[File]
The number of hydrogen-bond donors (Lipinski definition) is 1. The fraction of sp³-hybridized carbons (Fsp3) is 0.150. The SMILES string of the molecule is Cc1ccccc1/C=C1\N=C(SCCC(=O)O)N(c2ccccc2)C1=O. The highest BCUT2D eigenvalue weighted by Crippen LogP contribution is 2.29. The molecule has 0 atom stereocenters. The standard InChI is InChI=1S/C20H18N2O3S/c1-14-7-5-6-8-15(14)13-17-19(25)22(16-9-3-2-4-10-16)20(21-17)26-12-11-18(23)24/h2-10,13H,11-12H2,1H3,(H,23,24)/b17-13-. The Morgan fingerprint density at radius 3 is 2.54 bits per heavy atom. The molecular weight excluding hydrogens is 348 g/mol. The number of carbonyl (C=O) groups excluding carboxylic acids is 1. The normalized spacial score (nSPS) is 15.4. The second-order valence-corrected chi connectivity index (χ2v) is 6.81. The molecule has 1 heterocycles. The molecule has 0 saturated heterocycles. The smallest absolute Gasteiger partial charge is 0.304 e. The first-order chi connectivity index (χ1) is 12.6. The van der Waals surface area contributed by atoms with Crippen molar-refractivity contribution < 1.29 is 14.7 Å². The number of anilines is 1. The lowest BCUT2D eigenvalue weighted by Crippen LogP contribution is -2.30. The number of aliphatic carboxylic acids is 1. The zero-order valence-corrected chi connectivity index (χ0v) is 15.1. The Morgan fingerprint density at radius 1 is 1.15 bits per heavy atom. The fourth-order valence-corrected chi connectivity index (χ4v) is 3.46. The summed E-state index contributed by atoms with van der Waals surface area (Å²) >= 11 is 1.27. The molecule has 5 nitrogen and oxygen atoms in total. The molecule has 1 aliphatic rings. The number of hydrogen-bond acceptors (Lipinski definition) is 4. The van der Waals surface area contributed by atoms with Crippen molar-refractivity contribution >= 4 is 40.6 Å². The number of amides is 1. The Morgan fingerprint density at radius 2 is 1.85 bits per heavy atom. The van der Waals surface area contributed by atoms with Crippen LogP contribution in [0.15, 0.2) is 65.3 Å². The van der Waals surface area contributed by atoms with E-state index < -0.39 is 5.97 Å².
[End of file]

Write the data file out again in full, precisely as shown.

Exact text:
The number of hydrogen-bond donors (Lipinski definition) is 1. The fraction of sp³-hybridized carbons (Fsp3) is 0.150. The SMILES string of the molecule is Cc1ccccc1/C=C1\N=C(SCCC(=O)O)N(c2ccccc2)C1=O. The highest BCUT2D eigenvalue weighted by Crippen LogP contribution is 2.29. The molecule has 0 atom stereocenters. The standard InChI is InChI=1S/C20H18N2O3S/c1-14-7-5-6-8-15(14)13-17-19(25)22(16-9-3-2-4-10-16)20(21-17)26-12-11-18(23)24/h2-10,13H,11-12H2,1H3,(H,23,24)/b17-13-. The Morgan fingerprint density at radius 3 is 2.54 bits per heavy atom. The molecular weight excluding hydrogens is 348 g/mol. The number of carbonyl (C=O) groups excluding carboxylic acids is 1. The normalized spacial score (nSPS) is 15.4. The second-order valence-corrected chi connectivity index (χ2v) is 6.81. The molecule has 1 heterocycles. The molecule has 0 saturated heterocycles. The smallest absolute Gasteiger partial charge is 0.304 e. The first-order chi connectivity index (χ1) is 12.6. The van der Waals surface area contributed by atoms with Crippen molar-refractivity contribution < 1.29 is 14.7 Å². The number of anilines is 1. The lowest BCUT2D eigenvalue weighted by Crippen LogP contribution is -2.30. The number of aliphatic carboxylic acids is 1. The zero-order valence-corrected chi connectivity index (χ0v) is 15.1. The Morgan fingerprint density at radius 1 is 1.15 bits per heavy atom. The fourth-order valence-corrected chi connectivity index (χ4v) is 3.46. The summed E-state index contributed by atoms with van der Waals surface area (Å²) >= 11 is 1.27. The molecule has 5 nitrogen and oxygen atoms in total. The molecule has 1 aliphatic rings. The number of hydrogen-bond acceptors (Lipinski definition) is 4. The van der Waals surface area contributed by atoms with Crippen molar-refractivity contribution >= 4 is 40.6 Å². The number of amides is 1. The Morgan fingerprint density at radius 2 is 1.85 bits per heavy atom. The van der Waals surface area contributed by atoms with Crippen LogP contribution in [0.15, 0.2) is 65.3 Å². The van der Waals surface area contributed by atoms with E-state index < -0.39 is 5.97 Å².